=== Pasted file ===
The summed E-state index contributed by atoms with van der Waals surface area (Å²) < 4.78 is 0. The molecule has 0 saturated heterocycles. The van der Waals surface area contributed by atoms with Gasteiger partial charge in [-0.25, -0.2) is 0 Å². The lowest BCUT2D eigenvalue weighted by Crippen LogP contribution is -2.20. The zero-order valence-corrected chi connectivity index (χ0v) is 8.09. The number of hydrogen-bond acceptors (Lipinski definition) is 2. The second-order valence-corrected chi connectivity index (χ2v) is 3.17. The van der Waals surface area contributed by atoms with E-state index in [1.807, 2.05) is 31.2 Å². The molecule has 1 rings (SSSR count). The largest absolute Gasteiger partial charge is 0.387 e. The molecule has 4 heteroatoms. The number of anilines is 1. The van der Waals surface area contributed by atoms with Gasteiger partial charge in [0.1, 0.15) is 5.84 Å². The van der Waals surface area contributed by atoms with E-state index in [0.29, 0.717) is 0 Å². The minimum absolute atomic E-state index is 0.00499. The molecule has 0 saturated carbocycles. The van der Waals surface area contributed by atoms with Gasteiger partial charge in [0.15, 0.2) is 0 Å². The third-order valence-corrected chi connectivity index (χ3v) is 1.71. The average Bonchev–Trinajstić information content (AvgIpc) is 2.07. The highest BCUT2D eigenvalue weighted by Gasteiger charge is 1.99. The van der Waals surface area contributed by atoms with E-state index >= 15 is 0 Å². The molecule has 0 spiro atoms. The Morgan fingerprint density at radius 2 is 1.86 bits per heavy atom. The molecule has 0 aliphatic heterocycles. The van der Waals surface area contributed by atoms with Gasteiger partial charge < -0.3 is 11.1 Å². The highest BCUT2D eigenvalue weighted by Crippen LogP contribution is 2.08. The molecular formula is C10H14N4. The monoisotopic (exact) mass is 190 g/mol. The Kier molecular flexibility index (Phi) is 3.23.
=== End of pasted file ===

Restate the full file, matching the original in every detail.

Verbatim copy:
The summed E-state index contributed by atoms with van der Waals surface area (Å²) < 4.78 is 0. The molecule has 0 saturated heterocycles. The van der Waals surface area contributed by atoms with Gasteiger partial charge in [-0.25, -0.2) is 0 Å². The lowest BCUT2D eigenvalue weighted by Crippen LogP contribution is -2.20. The zero-order valence-corrected chi connectivity index (χ0v) is 8.09. The number of hydrogen-bond acceptors (Lipinski definition) is 2. The second-order valence-corrected chi connectivity index (χ2v) is 3.17. The van der Waals surface area contributed by atoms with E-state index in [1.807, 2.05) is 31.2 Å². The molecule has 1 rings (SSSR count). The largest absolute Gasteiger partial charge is 0.387 e. The molecule has 4 heteroatoms. The number of anilines is 1. The van der Waals surface area contributed by atoms with Gasteiger partial charge in [0.1, 0.15) is 5.84 Å². The van der Waals surface area contributed by atoms with E-state index in [0.29, 0.717) is 0 Å². The minimum absolute atomic E-state index is 0.00499. The molecule has 0 saturated carbocycles. The van der Waals surface area contributed by atoms with Gasteiger partial charge in [0.15, 0.2) is 0 Å². The third-order valence-corrected chi connectivity index (χ3v) is 1.71. The average Bonchev–Trinajstić information content (AvgIpc) is 2.07. The highest BCUT2D eigenvalue weighted by Gasteiger charge is 1.99. The van der Waals surface area contributed by atoms with E-state index >= 15 is 0 Å². The molecule has 0 spiro atoms. The Morgan fingerprint density at radius 2 is 1.86 bits per heavy atom. The molecule has 0 aliphatic heterocycles. The van der Waals surface area contributed by atoms with Gasteiger partial charge < -0.3 is 11.1 Å². The highest BCUT2D eigenvalue weighted by Crippen LogP contribution is 2.08. The molecular formula is C10H14N4. The monoisotopic (exact) mass is 190 g/mol. The Kier molecular flexibility index (Phi) is 3.23.